Writers deal with writer’s block and designer’s often find that they get stuck for ideas too. There’s no shame in it but learning to smash through the block is a necessary professional skill. Time waits for no-one and when there’s a deadline looming… you’ve got to pull something out of the bag.
There are better techniques for getting creative than staring at walls, kicking cats and bellowing in frustration, thankfully. We’ve all tried going mad but it never seems to have any real effect. So with that in mind, why not try some of these simple ideas instead:
Quantity Leads to Quality
Less isn’t more when it comes to ideas. Brainstorming works because it allows us to be silly. Having a ton of ideas lets you wade through the dross at the end and pick the winners. It’s a very rare moment in life when the first idea that springs to mind is the best idea. So instead of seeking that “perfect thought”, just blurt out whatever comes to mind. Write it all down. Spend 30 minutes to an hour just chucking out ideas. Then whittle them down to something manageable and useful later on.
Buddha said; “Look for happiness within not without.” In this process, you’re going to do the opposite. What are the things that frustrate you? What are the pain points in your own life? You can bet that some of those issues are issues for other people too. Instead of chasing rainbows and that next awesome tech moment… find the day-to-day problems and solve them. The great thing about these problems is that we actually want to solve them. You don’t even have to leave your desk to get in touch with yourself.
Author/Copyright holder: Martijn Snels. Copyright terms and licence: CC BY-NC 2.0
Scribble Ideas When They Arrive
I’ve lost count of the great ideas which occurred to me whilst waiting in line to pay for something. I used to lose these ideas because I never wrote them down. When I got back to the office (or more lately home), I had nothing but a distant memory of an idea. Write down all your ideas, or use something like Evernote, as you have them. Keep them and review them down the line. Feel free to junk anything that seems really stupid in hindsight or which you’re never going to have time to act on but don’t forget to put some of them into action.
Looked inside and found only a wall of static? Then look outside and not very far outside. What’s going on around you? What are people doing? Why are they doing it? Sometimes you don’t need to find problems – you just need to coax your brain into questioning mode. There can be quite a bit of fun in trying to describe the office as it is (writers) or sketching the faces of the people around you (designers) too.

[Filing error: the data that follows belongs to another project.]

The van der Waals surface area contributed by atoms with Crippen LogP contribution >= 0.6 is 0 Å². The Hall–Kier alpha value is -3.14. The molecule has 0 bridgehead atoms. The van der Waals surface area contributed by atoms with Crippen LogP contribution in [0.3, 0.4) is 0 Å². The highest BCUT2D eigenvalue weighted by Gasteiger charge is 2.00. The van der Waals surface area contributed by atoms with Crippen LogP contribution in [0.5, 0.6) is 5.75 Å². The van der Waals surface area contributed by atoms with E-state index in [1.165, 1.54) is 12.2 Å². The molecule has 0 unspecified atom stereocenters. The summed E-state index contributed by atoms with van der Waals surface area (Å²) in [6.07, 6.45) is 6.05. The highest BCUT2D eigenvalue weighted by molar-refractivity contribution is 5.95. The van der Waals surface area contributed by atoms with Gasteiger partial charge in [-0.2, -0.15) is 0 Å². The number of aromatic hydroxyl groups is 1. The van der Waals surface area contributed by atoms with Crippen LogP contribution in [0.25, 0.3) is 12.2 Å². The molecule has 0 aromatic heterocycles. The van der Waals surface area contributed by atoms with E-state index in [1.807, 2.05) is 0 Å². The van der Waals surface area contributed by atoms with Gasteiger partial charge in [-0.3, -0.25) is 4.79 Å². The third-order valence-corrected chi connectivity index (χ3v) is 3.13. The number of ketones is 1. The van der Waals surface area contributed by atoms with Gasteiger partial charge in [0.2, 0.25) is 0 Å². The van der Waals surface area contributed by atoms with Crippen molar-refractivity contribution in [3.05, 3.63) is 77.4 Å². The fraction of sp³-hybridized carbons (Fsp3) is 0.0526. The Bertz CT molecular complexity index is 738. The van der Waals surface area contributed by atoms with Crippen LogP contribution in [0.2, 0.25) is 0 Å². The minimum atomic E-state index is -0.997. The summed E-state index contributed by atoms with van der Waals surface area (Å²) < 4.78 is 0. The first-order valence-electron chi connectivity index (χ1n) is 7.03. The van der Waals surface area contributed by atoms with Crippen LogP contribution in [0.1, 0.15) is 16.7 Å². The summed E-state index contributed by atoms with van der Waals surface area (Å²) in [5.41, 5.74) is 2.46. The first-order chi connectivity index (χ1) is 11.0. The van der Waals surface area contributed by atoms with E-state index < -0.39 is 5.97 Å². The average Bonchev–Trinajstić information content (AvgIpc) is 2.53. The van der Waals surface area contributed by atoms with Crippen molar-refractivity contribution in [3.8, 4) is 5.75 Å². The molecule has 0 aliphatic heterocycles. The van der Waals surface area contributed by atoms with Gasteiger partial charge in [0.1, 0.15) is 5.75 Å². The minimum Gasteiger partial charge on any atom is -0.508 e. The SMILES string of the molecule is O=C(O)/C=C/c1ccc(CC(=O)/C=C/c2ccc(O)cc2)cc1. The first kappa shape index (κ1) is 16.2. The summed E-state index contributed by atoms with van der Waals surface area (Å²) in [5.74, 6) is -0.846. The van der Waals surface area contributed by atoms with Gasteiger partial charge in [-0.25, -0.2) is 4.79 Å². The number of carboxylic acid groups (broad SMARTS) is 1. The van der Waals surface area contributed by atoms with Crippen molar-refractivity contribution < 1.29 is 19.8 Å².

Stop Being a Creature of Habit
Take a day off. Get up later. Have toast rather than cereal for breakfast. Walk rather than cycle to work. A little change in routine can do you a huge amount of good. The change lets us see the world in a slightly different way. That in itself can trigger ideas. If you start asking; “what’s different about this experience because of the change?” You’ll find that your creative juices start flowing in no time.
Have a Go, Don’t Give Up
UX designers know that life is an iterative process. We do something, then we make changes, we see if it works, if it doesn’t we go back to the drawing board. Part of being a successful creative is simply giving yourself permission to fail, to make mistakes and to learn from them. Take an idea, any idea, and play with it – see if you can bring it to life. If you can’t, work out why… that process itself will generate better ideas in turn. And so on ad infinitum.
Experience Something New
This is more than breaking routine. This is about choosing to do something you have never done before. Travel broadens the mind, as is often said, but so does visiting a museum or gallery, or pulling out a kid’s chemistry set and seeing what weird and wonderful things you can do. New experiences change us in subtle ways and they unleash our thought process to explore new things. It would be hard to be uninspired if we were stood in front of Machu Picchu, Angkor Wat, or The Pyramids wouldn’t it?
Author/Copyright holder: Bryan Brenneman. Copyright terms and licence: CC BY 2.0
Distractions can also help break the block. When you truly can’t think of anything – stop trying to. Get out of your chair and go for a long walk. If you’re at home; jump in the bath. You’re not a machine and sometimes you just can’t produce on demand. So don’t try. You’d be amazed at how many “Eureka!” moments occur during relaxation (including the original Eureka moment)!
Try Linking Creative Processes
Expertise in an area does not mean that you know everything and that others cannot have useful ideas. Why not rope in some colleagues or friends and get them to try and create ideas with you? Just as with brainstorming exercises – the idea is not to pour scorn on every idea that doesn’t work but to get help with ideation in the first place. You can chuck out useless ideas later. You never know when a bad idea will spark a good one elsewhere.
Smother Bad Ideas
Sometimes a creative rut comes from pursuing a bad idea endlessly and finding yourself trapped with nowhere to go. Step back and ask; “is this the right thing to be spending my time on?” And if you find the answer isn’t a firm; “Hell yes!” then it might be time to chuck out that idea and go back to ideation for a bit (or try another idea from a previous round that you haven’t already).
The block is something all creatives face at some time or another. That’s OK, it’s because we’re all human. The trick is to try and dodge that block as quickly as we can. The ideas above should help you get started. Have you got any ideas that you think might help with this too? Let us know on our Facebook or LinkedIn pages.